How Many Fish Should Be In A 20 Gallon Aquarium? | My Aquarium Club

In this article, we present the best 20 gallon fish tanks and 20 gallon aquarium kits.
Photo provided by Flickr
(2.75 – 4 in) need at least a 30 gallon tank to thrive; however, these colorful fish are sometime chosen for 20 gallon tank. They are schooling and aggressive fish so a school of five specimens is recommend for 20 gallon tank without other fish. There are many types of tiger barbs with various of colors for you to choose.
Get 20 gallons (75 liters) at the very minimum and only if you’re keeping one or two goldfish.
Photo provided by Flickr
This steel stand has an A-shaped silhouette in a flared design that has two shelves allowing you to display not only one but two individual fish tanks. Tha aquarium stand measures approximately 28.4 x 18.1 x 5.4 and weighs about 15.5 lbs. It’s a light aquarium stand that allows you to easily move it around while you find the perfect spot for it. However, it is strong and robust enough to hold two fish tanks; a 20 gallon fish tank on top and a 10 gallon fish tank on the lower shelf. The bottom shelf can also be used to hold aquarium accessories instead. It also has a rust-resistant coat so you will not have to worry about any moisture damage. Here's the list of our top 5 choices for centerpiece fish in the 20 to 29 gallon tank range. What's in your top 5?
Photo provided by FlickrJun 3, 2017 - There are many types of fish that can live healthily in a 20 gallon fish tank
Photo provided by FlickrFish I Can Put For A 20 Gallon Tank | My Aquarium Club
Photo provided by Flickr
I want to set up a fish tank. I have one I'm not using... 20 gallon tank with a filter. I want something easy to take care of, but not a betta because they can't live together. Any suggestions, or should I just go talk to the people at the pet store?What I mean by that is you can get 4 fish that are 5 inches wide. Or 10 2 inch fish (though that's probably too many even though it fits the rule). If you go with tetras, I'd get 5-7 in a 20 gallon.“The bigger the aquarium, the easier maintaining it will be.” This is probably the single most important rule in the hobby, and for someone setting up their first aquarium, it is an absolutely essential fact of life. The size of the aquarium has a direct impact on several key physical and chemical processes, including pH stability, thermal stability, and the dilution of metabolic wastes such as ammonia. The smaller the tank, the less stable and the more toxic the environment is likely to be.

The size of the aquarium is also important in terms of how fish behave. Schooling fish need to be kept in groups of at least five or six specimens, and that it turn requires a certain amount of aquarium volume and swimming space. When kept in insufficient numbers, barbs, danios and tetras become frustrated and often turn aggressive or nippy. Territorial fish need to be able to claim a certain patch of ground, and if there isn’t enough space in the tank, fighting or bullying can occur. Livebearers pose a particular set of problems because of the way males fight with each other while also tending to bully the females. It is important that there is enough space for the male and female livebearers to spread out, and if necessary find hiding places where they can rest or give birth safely.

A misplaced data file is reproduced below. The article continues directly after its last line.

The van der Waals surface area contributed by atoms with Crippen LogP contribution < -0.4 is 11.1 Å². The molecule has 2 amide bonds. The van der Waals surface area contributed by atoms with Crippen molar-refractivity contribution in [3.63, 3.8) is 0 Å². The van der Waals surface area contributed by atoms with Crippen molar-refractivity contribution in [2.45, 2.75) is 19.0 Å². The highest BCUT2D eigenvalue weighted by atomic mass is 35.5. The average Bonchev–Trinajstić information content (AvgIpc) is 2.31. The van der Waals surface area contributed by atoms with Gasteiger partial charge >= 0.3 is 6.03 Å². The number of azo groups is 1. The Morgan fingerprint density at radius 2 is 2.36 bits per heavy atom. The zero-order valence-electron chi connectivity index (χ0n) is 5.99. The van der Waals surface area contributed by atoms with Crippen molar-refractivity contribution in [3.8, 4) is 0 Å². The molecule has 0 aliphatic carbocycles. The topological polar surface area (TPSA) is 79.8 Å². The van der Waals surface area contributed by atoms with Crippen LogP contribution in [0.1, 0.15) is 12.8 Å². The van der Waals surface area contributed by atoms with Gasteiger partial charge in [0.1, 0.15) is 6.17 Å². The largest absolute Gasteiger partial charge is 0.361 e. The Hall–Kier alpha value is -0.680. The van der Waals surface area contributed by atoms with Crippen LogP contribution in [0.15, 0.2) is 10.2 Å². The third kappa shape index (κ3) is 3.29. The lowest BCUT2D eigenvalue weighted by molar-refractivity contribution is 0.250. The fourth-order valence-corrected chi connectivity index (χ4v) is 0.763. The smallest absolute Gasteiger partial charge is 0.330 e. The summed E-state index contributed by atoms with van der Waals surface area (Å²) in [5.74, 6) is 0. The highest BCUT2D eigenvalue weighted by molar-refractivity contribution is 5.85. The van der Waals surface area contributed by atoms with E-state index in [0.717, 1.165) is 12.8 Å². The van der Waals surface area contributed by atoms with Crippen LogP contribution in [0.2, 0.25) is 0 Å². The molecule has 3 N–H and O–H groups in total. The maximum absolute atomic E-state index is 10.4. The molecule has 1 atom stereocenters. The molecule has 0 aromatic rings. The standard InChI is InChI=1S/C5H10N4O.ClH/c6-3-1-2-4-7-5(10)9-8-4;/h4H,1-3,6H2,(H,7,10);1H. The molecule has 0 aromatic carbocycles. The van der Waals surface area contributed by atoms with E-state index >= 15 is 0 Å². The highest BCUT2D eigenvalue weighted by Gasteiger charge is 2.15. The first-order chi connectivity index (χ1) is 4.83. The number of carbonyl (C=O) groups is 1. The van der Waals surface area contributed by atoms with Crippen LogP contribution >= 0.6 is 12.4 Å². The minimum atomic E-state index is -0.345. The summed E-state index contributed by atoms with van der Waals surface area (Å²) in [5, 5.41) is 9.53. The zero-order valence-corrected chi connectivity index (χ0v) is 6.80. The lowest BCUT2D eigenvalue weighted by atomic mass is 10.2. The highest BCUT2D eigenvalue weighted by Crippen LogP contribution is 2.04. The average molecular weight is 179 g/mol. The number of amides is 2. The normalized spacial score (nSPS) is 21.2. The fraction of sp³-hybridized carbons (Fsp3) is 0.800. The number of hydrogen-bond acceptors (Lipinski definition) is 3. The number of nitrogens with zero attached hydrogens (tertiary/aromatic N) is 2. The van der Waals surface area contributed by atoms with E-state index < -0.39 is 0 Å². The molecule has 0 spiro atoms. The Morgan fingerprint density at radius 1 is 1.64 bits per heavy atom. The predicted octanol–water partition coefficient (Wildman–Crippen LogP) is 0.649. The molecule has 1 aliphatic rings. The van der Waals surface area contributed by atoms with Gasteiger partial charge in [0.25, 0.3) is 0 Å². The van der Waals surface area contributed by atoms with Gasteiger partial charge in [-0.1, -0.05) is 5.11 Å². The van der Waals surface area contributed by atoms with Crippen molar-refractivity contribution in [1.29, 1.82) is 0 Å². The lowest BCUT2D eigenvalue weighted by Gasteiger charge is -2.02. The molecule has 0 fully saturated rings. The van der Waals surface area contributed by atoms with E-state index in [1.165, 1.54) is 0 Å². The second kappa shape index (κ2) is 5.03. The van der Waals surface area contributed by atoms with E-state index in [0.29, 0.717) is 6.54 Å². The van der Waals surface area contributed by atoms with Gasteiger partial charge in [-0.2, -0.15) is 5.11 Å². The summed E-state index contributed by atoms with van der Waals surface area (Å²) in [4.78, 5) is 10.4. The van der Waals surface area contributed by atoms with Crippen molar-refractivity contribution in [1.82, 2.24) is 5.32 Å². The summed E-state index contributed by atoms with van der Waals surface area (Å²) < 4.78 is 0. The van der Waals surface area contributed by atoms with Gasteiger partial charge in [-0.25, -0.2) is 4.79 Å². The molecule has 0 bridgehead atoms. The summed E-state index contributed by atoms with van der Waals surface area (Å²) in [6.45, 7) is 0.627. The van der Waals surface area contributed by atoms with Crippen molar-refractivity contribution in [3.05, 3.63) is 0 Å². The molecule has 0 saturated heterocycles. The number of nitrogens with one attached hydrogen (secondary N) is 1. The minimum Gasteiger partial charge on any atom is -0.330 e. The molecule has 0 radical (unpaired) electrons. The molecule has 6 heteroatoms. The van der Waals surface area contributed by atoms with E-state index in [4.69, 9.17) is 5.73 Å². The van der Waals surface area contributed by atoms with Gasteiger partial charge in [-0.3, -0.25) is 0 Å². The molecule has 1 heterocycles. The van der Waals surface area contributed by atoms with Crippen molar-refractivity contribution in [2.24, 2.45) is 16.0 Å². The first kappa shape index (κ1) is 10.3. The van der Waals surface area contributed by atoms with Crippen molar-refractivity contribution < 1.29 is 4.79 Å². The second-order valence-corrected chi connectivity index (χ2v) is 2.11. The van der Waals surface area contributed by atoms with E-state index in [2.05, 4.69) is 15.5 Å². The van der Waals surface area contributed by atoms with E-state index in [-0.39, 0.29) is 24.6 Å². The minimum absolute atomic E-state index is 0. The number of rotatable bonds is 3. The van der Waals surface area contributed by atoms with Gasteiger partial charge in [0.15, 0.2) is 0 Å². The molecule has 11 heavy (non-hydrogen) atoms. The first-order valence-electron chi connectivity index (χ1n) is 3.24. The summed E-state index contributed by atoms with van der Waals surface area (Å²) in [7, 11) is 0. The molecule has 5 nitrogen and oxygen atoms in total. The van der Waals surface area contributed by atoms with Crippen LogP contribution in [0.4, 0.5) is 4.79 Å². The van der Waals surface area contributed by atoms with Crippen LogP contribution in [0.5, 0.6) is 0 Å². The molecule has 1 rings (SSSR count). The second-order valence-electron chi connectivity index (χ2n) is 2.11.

For all practical purposes, the minimum “safe” aquarium size is 20 US gallons (75 litres). Such a tank will be big enough to accommodate a reasonable selection of small aquarium fish without being particularly large or expensive. More ambitious aquarists interested in big or territorial species such as cichlids should consider larger systems though, with tanks up to 55 US gallons (210 litres) in size providing a good balance between size and expense.20-gallon (76 litre) tanks

Tanks this size are ideal starting points for anyone entering the hobby. In the United States 20-gallon tanks are available in “tall” and “long” varieties. The tall tanks measure roughly 24 inches in length and 17 inches in depth; the long tanks are 30 inches in length and 13 inches in depth. All else being equal, the long tank is better. Long tanks offer more swimming space and have a greater surface area to volume ratio, meaning oxygen diffuses into the tank at a faster rate. You can keep more fish, more happily, in a long tank than a tall tank.
Do tall 20-gallon tanks have any advantages? Not many. They are perhaps a bit easier to decorate with tall plants and rocks, and having a smaller footprint they take up less space on a tabletop or shelf. Greater depth does work better with certain small but tall fish, in particular domesticated angelfish. But beyond that, these tanks are far inferior to long tanks for general fishkeeping and are best avoided by less experienced hobbyists.

Species useful in 10-gallon tanks will do even better in a 20-gallon tank. In the case of things like small tetras, you can keep larger groups. If you have a nicely planted aquarium, consider keeping two dozen neons for example. Otherwise some of the additional species you can sensibly keep in a 20-gallon tank include the following: